Sissy Spacek has been married 50 years: ‘sometimes you want to bop them on the head’

Sissy Spacek and J.K. Simmons star in a new Amazon Prime series called Night Sky. She plays Irene and he plays Franklin. The premise of the series, which is not a spoiler because most of Sissy’s Esquire interview discusses it, is about a couple who are grieving their son who died by suicide. They also have a portal to space in their barn. If you watch the trailer that I posted below, there’s no mention of the son or his death. I’m utterly confused. But, it sounds like the whole series balances on the relationship between Irene and Franklin, which is smart because even in the two minute trailer I am convinced they’ve been happily married forever. Sissy said that’s because both she and J.K. have their own long-term relationships to pull from, it made it easy to bring that to the screen. Sissy has been married to director/production designer Jack Fisk for 48 years, although she rounds it up to 50 so we will too. (They’ve known each other for 49, it counts.) She said so many wonderful things about Jack and their relationship, you’d think it perfect. But Sissy said no relationship is perfect, that “sometimes you want to bop them on the head.” But for better or worse is all just part of what makes a relationship stronger.

The characters’ relationship attracted her: It was the relationship between Franklin and Irene that really pulled me in. One of the things I recognized in her was she had this long term relationship with her husband. I’ve had that with my husband. 50 years. It’s crazy. It goes so fast.

On long-term relationships: My husband is such a wonderful artist. He’s phenomenal, and I learned so much from him about the artist’s life, and about work, and what it involves, and how much you have to give. You have to give everything up and be focused when you’re working. We’ve shared that.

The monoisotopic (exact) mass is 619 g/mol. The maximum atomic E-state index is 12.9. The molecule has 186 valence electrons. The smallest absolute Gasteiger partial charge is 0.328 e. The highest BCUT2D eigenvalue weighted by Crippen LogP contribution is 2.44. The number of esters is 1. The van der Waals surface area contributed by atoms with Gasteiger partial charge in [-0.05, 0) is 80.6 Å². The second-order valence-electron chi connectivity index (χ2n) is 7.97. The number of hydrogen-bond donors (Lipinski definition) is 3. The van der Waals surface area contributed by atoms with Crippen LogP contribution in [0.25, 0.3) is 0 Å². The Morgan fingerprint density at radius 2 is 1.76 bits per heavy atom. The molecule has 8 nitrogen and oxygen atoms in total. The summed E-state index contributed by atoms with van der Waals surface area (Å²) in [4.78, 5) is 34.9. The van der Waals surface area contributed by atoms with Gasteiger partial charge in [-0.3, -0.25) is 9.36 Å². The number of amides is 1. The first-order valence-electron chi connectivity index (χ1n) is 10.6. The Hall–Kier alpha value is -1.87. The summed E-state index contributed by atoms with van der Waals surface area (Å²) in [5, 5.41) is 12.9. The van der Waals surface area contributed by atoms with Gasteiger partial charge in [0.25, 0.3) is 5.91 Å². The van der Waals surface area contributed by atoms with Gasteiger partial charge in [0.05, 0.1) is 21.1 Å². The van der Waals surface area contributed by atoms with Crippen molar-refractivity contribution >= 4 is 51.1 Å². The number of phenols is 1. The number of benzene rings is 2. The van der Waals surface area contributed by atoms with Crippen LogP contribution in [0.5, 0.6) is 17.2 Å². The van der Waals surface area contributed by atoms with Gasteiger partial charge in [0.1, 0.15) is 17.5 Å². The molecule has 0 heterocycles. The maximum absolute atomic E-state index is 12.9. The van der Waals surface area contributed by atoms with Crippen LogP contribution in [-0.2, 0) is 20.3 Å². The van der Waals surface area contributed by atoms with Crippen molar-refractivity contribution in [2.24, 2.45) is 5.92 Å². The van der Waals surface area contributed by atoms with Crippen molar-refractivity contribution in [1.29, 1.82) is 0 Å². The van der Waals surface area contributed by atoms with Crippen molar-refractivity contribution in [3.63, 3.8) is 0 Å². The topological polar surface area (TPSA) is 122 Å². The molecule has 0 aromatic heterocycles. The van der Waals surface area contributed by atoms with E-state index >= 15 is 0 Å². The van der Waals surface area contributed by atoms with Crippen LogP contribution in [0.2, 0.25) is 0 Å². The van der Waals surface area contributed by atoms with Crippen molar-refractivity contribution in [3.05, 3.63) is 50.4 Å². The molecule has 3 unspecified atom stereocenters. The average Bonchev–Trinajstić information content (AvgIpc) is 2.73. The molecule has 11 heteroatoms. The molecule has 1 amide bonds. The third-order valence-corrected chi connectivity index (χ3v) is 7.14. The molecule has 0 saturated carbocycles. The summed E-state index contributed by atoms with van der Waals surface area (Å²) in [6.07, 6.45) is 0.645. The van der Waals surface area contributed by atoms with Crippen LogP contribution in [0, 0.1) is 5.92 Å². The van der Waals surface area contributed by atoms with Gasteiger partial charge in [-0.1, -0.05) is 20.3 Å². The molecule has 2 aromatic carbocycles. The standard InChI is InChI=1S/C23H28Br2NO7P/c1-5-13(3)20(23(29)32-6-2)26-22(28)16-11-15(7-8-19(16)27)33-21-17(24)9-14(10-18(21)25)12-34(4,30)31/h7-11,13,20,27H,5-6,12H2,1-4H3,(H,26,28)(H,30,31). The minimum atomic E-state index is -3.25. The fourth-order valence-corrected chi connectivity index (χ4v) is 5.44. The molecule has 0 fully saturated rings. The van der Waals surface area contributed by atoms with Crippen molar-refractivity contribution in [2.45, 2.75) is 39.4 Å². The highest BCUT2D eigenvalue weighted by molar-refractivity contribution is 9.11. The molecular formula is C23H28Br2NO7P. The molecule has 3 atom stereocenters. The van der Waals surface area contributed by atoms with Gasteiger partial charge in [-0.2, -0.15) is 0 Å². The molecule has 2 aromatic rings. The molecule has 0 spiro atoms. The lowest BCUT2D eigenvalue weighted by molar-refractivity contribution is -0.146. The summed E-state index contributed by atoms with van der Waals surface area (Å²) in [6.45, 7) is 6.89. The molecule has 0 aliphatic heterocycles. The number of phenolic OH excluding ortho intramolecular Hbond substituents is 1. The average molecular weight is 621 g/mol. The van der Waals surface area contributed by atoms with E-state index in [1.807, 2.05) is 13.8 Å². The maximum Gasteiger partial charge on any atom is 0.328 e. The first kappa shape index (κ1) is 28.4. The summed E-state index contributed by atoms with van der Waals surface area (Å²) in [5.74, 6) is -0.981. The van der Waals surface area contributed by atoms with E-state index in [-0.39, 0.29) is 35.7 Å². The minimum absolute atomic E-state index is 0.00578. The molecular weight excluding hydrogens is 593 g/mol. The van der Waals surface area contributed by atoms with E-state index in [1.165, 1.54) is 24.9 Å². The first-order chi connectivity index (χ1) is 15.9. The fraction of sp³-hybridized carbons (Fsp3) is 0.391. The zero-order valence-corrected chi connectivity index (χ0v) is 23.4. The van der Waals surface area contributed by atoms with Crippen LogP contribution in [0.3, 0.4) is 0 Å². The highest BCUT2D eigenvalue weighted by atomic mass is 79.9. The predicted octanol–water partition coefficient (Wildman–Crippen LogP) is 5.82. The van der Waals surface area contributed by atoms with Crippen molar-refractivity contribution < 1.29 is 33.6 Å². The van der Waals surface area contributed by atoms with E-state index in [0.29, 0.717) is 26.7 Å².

I recognized in Irene that when you’ve been married that long, sometimes you want to bop them on the head. You want to strangle them. That’s just part of the long term relationship. You go through so many things that it just deepens and deepens and deepens.

How the characters processed their grief: I think she could probably be better. For the last 20 years she’s been orbiting around herself. She’s been consumed by her search for what this thing in her backyard means. Franklin, he watches the ball games, he’s got his friends, he plays pool, he’s a contented guy. Irene is searching out in the sky, and I’m thinking “Irene, maybe it’s not out there, maybe it’s in your heart. Maybe you’ve been fooled. Maybe you’re going in the wrong direction. Maybe you need to look inside yourself.” It’s a natural thing to want to know what’s going on in the universe and what it all means. That’s where she’s at, but she evolves.

Why her and J.K.’s character’s have such chemistry: We’ve both been in long-term relationships, still are, and that’s what we drew from. We adore our spouses. He’s been in a 30-year relationship. I’ve been in a 50-year relationship. J.K. is the bee’s knees. He’s always deep. He’s close to his children, he adores his wife, he loves his career. He’s just a happy guy.

[From Esquire]

I encourage you all to read the whole article, it’s like a serotonin drip for the day. Sissy exudes contentment, which she admits in the interview she prefers because she finds happiness “overrated.” She’s got a point, happiness is a hard goal to reach, let alone maintain. Contentment is undervalued. I truly love how Sissy speaks of her husband and their relationship. She obviously adores him and admires who he is. I’d wager that grows richer with time. And yes, there are times the loves of our lives are the single greatest annoyance in our reality. As long as you don’t actually bop them on the head and find a way to, as Sissy counsels, pick your battles, all the ups and downs do deepen your bond over time.

The interview keeps touching on the grief in Night Sky. There’s a point where they compare how Sissy’s Irene deals with her grief in this series vs. how her character Ruth dealt with her son’s loss in In the Bedroom. I didn’t see that, so I didn’t cover it, but I find grief’s effect on relationships interesting. My first recollection of seeing it dealt with on film was The Accidental Tourist. Melissa McCarthy’s The Starling was a great portrayal of a couple struggling entirely differently with grief. Night Sky sounds interesting because it has this bizarre sci fi element to it. But at the core, Irene is reeling, as Sissy said, and J.K.’s Franklin went on with his regular life. I’m curious to see how that affects each of them. I wonder who will want to do the bopping and who is in danger of being bopped. I have my theories.

Here’s the trailer. See if you can make more sense of it than I could:

Embed from Getty Images

Embed from Getty Images

Embed from Getty Images

Photo credit: Avalon Red and Getty Images

Source: Read Full Article